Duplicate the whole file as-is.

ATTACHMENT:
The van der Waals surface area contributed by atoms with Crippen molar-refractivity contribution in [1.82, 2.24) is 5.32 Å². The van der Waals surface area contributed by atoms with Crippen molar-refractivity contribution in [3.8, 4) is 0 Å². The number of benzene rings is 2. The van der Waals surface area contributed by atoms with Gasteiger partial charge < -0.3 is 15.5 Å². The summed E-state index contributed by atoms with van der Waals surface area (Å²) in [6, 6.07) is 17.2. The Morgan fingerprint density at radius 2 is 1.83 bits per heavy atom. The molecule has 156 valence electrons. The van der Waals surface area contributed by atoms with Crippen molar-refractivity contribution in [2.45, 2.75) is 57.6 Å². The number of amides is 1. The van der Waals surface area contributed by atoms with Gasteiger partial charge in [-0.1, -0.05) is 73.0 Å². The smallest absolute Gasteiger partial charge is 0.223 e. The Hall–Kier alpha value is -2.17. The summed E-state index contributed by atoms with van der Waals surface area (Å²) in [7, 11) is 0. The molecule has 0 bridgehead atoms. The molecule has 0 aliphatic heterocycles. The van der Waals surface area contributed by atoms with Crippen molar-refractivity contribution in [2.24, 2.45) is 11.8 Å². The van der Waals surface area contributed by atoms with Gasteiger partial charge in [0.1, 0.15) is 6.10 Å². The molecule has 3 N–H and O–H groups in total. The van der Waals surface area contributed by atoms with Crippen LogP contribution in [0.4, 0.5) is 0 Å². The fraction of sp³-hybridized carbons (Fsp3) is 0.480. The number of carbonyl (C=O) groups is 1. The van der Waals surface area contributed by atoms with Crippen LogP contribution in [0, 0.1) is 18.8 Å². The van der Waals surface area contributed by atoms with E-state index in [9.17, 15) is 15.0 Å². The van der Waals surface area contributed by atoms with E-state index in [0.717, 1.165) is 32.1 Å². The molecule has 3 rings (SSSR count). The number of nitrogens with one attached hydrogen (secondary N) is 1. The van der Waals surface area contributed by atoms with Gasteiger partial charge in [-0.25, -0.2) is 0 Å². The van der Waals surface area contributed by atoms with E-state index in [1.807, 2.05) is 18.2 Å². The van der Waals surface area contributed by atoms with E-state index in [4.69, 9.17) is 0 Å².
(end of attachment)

The van der Waals surface area contributed by atoms with Crippen molar-refractivity contribution in [1.82, 2.24) is 5.32 Å². The van der Waals surface area contributed by atoms with Crippen molar-refractivity contribution in [3.8, 4) is 0 Å². The number of benzene rings is 2. The van der Waals surface area contributed by atoms with Gasteiger partial charge < -0.3 is 15.5 Å². The summed E-state index contributed by atoms with van der Waals surface area (Å²) in [6, 6.07) is 17.2. The Morgan fingerprint density at radius 2 is 1.83 bits per heavy atom. The molecule has 156 valence electrons. The van der Waals surface area contributed by atoms with Crippen molar-refractivity contribution in [2.45, 2.75) is 57.6 Å². The number of amides is 1. The van der Waals surface area contributed by atoms with Gasteiger partial charge in [-0.1, -0.05) is 73.0 Å². The smallest absolute Gasteiger partial charge is 0.223 e. The Hall–Kier alpha value is -2.17. The summed E-state index contributed by atoms with van der Waals surface area (Å²) in [7, 11) is 0. The molecule has 0 bridgehead atoms. The molecule has 0 aliphatic heterocycles. The van der Waals surface area contributed by atoms with Crippen molar-refractivity contribution in [2.24, 2.45) is 11.8 Å². The van der Waals surface area contributed by atoms with Gasteiger partial charge in [0.1, 0.15) is 6.10 Å². The molecule has 3 N–H and O–H groups in total. The van der Waals surface area contributed by atoms with Crippen LogP contribution in [0.4, 0.5) is 0 Å². The fraction of sp³-hybridized carbons (Fsp3) is 0.480. The number of carbonyl (C=O) groups is 1. The van der Waals surface area contributed by atoms with Crippen LogP contribution in [0, 0.1) is 18.8 Å². The van der Waals surface area contributed by atoms with E-state index in [9.17, 15) is 15.0 Å². The van der Waals surface area contributed by atoms with E-state index in [0.717, 1.165) is 32.1 Å². The molecule has 3 rings (SSSR count). The number of nitrogens with one attached hydrogen (secondary N) is 1. The van der Waals surface area contributed by atoms with Gasteiger partial charge in [-0.25, -0.2) is 0 Å². The van der Waals surface area contributed by atoms with E-state index in [1.807, 2.05) is 18.2 Å². The van der Waals surface area contributed by atoms with E-state index in [4.69, 9.17) is 0 Å².